What company towns look like today: Kohler, Wisconsin (Part 1)

Jul 25, 2011

From Pullman in Chicago to Firestone in Akron, these employers loomed large in everyone's daily lives.

But what does a "company town" look like today?

The Changing Gears team hit the road to find out.

All this week, we’re looking at how these places are coping with economic change.

For our first story, I visited the village of Kohler, Wisconsin.

At the peak of summer, and its busy tourist season, Kohler, Wisconsin, is, in a word, lovely.

It also feel luxurious, whether you’re on one of its world class golf courses or at its five-diamond rated resort hotel, the only one in the Midwest. At the Kohler Waters Spa, you can even soak in a tub which – no joke – cost $10,000, because it has its own specially-composed, “vibra-acoustic” music that you can hear underwater.

So it’s easy to go there and not realize that this town, which is almost a century old, is still about the thing it was founded for – plumbing.

“Everything that can be Kohler is Kohler,” explains Christine Loose, resident manager of the American Club and Inn at Woodlake.

Both are run by The Kohler Company, which gave the village its name. The main attraction is the Kohler-owned golf courses nearby. One of them, Whistling Straights, hosted the 2010 PGA Championships.

At the American Club, summer rates start at $360 a night. As each class of room improves, so does the plumbing.

“Our tile is Kohler, our plumbing is Kohler, our furniture is Kohler,” Loose said. “If we make it, it’s in the guest room.”

The Kohler Company is a $5 billion global business with four families of companies. Its largest is selling bath and kitchen fixtures. Curious about how big they are? Next time you’re in a bathroom, check the tub, sink or toilet for the Kohler name – if it has it, it was probably made in Wisconsin.

They also sell other furniture, as well as engines, mostly for lawn mowers or generators.

John Michael Kohler started the company in 1873. He went into bath fixtures when he coated a hog scalder with enamel and marketed it as multipurpose hog scalder, horse trough or bathtub.

John Michael’s son, Walter Kohler, moved the factory outside of Sheboygan because he said it was too crowded. (The population at the time in Sheboygan was, according to the 1910 U.S. census: 26,398.)

The family hired famed Central Park designer Frederick Olmsted to help create the village. Today,  the houses are still tidy. Its village lawns are as immaculate as a golf course, and along its main street, in front of The American Club, hanging baskets of pink petunias provide a perfect frame to the picture.

That’s why resident Roelle Murphy laughingly uses terms like “Beaver-Cleaver” land to describe the town.

“When we originally moved here back in 1994 I looked at my husband and said, ‘Oh my god, you moved me to Stepford’,” she said, laughing. That lasted only about a week.

Now, Murphy describes the village as a “wonderfuly, family-oriented community,” where people know and care for each other. Everyone goes to the high school football game on Friday nights, and all the kids who live in Kohler, including the children of company president David Kohler’s children, attend the one-building school.

Murphy used to work at Kohler. Her husband still does. About one in 3 people in the village work for the company. In Sheboyan County, it’s 1 in 10 – making Kohler the county’s largest employer.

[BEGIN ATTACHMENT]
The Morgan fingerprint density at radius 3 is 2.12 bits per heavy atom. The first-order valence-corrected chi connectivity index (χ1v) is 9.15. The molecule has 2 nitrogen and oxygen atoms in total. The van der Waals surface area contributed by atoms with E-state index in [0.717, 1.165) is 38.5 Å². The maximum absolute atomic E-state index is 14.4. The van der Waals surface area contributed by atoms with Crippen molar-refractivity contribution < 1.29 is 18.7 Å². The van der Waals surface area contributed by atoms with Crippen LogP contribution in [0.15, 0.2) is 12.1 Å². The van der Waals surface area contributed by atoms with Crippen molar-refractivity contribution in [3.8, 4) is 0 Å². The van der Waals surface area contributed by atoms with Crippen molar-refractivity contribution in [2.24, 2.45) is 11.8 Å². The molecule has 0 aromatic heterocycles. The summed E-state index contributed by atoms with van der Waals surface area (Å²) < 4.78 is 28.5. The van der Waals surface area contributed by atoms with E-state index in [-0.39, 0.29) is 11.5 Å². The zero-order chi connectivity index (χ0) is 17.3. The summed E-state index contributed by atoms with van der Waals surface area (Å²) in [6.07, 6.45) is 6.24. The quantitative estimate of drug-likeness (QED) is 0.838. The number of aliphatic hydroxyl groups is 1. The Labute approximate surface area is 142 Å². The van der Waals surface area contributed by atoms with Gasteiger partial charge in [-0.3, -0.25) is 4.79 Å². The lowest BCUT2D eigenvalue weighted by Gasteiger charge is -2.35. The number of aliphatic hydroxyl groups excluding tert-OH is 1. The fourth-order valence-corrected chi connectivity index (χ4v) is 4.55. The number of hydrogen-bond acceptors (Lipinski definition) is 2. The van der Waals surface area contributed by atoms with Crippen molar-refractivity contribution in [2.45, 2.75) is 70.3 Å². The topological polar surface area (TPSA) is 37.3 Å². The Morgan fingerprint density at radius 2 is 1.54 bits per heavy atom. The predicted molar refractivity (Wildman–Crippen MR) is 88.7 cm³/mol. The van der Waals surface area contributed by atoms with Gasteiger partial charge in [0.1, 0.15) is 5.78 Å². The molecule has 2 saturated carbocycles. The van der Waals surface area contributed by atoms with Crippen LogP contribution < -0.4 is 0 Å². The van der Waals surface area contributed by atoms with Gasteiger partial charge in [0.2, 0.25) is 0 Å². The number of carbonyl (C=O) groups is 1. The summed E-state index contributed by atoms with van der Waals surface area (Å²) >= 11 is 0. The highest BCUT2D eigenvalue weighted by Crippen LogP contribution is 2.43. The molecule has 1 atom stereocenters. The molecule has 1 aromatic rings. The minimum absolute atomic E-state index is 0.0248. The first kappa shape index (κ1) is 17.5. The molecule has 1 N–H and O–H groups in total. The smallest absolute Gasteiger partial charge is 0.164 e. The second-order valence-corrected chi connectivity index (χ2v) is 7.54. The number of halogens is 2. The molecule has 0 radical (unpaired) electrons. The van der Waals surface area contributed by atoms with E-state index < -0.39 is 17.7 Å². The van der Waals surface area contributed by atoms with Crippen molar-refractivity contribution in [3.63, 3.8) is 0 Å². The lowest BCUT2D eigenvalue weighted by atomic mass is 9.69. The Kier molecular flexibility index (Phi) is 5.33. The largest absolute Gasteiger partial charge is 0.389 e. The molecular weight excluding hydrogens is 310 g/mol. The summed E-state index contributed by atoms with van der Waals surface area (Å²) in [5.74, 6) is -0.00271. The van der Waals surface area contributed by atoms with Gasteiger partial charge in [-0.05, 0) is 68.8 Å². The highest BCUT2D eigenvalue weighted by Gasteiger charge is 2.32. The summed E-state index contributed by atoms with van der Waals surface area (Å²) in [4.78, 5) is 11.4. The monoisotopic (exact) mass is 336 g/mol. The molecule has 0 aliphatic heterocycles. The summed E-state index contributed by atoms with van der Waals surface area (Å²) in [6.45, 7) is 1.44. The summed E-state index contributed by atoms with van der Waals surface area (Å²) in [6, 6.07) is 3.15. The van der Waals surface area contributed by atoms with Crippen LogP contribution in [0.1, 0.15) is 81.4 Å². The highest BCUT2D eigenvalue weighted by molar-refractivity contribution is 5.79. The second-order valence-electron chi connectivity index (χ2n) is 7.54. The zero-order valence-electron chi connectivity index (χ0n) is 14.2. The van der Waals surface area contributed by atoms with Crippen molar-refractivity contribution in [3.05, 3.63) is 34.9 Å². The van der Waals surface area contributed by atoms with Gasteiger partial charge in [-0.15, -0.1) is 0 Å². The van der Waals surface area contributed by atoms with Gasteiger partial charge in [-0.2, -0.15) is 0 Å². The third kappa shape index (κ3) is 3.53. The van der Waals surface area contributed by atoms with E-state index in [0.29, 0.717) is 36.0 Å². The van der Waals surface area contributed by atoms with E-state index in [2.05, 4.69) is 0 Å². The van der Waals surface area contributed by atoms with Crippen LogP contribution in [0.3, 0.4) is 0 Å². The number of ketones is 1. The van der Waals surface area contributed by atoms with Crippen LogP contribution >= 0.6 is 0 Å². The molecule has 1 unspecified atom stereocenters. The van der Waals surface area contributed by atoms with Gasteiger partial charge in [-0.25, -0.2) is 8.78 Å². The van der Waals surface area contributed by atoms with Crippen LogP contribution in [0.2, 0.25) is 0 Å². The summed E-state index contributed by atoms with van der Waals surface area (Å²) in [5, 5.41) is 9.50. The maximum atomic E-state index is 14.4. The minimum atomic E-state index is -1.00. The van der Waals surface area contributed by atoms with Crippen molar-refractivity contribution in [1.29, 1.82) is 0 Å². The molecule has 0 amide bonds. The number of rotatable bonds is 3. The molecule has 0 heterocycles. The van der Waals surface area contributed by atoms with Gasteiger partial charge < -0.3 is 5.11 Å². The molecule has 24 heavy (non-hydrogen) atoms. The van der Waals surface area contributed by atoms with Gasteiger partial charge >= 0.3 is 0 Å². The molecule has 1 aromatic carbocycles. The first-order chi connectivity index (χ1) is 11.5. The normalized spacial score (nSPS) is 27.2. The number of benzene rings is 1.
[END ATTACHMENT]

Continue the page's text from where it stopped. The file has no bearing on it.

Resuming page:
Factory employees are represented by the United Auto Workers. I caught up with Local 833 President Dave Boucher during the union’s annual retiree picnic.

Many of the retirees I spoke with started working at Kohler even before the famous strike of 1954.

(Read a Time magazine story from 1958 about the strike)

Each of them were able to support their families on one Kohler salary.

Today, the average factory wage at Kohler is about $22 an hour (The company says that’s one of the highest wage rates in the industry). But under a new contract approved last December, temporary hires will make about $14 an hour, and have less benefits, to do the same factory work.

The UAW has half the members it used to in the area. Boucher told me something many said at the picnic – the Kohler Company would have stopped manufacturing in Wisconsin a long time ago if it hadn’t been family run and privately held.

“They would have tailed it years ago,” he said, as he ticks off the list of other manufacturers who have left the area. Still, while he’s happy that they are still here, and he says he doesn’t begrudge the company’s newest division, hospitality, he wonders if those jobs pay enough to support a family.

Current company chairman Herb Kohler, Jr. is responsible for the company’s most recent foray into golf and hospitality.

Company “Director of Wellness” Jean Kolb tells the story:

“The story goes, Mr. Kohler had a meeting with top executives and talked about what we were going to do with the American Club,” she told me. “And Mr. Kohler said, ‘I want to turn it into a five diamond resort hotel’ and the executives looked at each other and said, ‘We don’t know anything about the hospitality business. We do plumbing and bathtubs!’.”

The resort opened in 1981 and has continuously maintained its coveted AAA rating since then.

Kolb says its golf course, the resort – and especially its Design Center, where you can have bathroom and kitchen blueprints modified for free – all reflect the company’s mission of “gracious living”.

This is part of a five-part series we’re doing on modern company towns. Do you live in a company town? If so, how are you doing? Feel free to weigh in on the comments. Tomorrow, I’ll be reporting from the heart of Illinois’s agribusiness industry, and home of food giant ADM – Decatur.